Folk Music Revival at Kearney State College

Many Kearney State College students took up the guitar or banjo in the mid-1960s.

A dedicated student space for folk music, debates, and coffee was opened in the basement of the campus Christian Center.

Folk Music Revival

The folk music rival brought musicians like Woody Guthrie, Pete Seeger, The Kingston Trio, Joan Baez, and Bob Dylan to the forefront of American popular culture in the late 1950s and early 1960s. Quoting the Kearney Hub’s campus reporter, The distinguishing factor of the present folk music trend is its widespread appeal. The reporter added, it appeals to both young and old.

As a result, several folk groups and singers performed at Kearney State College in the 1960s. The Kearney State College student council tried to schedule the New Christy Minstrels for an April 1964 performance, according to an October 1963 Kearney Hub report. The Smothers Brothers, accompanied by Abraham and Esther Ofarim, performed in Cushing Coliseum on October 27, 1964. The Gaslight Singers and The Outsiders, folk singers from New York and Chicago, opened the Freshman Hootenanny in 1965. Later that academic year Glen Yarbrough performed for 1,500 students, far fewer than the 5,000 who attended The Smothers Brothers concert the year before. The Blue & Gold yearbook for 1966 claimed that what it called folk music saturation was behind the drop in attendance.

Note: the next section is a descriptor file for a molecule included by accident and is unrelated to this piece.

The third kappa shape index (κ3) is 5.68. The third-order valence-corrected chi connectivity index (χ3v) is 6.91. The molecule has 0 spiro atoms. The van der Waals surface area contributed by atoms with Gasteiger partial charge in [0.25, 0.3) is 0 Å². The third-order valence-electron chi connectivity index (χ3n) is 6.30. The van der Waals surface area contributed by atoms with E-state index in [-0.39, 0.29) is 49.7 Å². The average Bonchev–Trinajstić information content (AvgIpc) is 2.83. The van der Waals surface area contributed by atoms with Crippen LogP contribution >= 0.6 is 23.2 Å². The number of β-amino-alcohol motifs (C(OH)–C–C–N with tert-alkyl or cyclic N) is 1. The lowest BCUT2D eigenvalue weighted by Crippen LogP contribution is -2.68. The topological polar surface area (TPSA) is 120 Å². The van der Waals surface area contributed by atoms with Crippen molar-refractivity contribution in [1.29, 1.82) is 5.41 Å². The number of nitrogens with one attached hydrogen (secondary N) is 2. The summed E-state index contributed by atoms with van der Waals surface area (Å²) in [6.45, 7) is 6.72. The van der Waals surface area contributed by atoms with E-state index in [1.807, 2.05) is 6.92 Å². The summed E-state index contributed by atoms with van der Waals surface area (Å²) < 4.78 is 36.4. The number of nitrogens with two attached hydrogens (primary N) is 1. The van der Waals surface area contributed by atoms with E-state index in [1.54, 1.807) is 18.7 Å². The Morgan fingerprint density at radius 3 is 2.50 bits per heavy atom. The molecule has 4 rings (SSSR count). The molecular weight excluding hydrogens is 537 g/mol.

Folk music’s wide appeal sparked a wave of imitators on college campuses. This was especially true at Midwestern schools. Musicologist David Blake, in his 2016 study of campus folk music noted that-The rural settings of Midwestern campuses also provided closer proximity to the rural environs associated with folk music. For example, The New Folk Singers, which played campus on November 30, 1967, was founded by students at the University of Minnesota in 1965.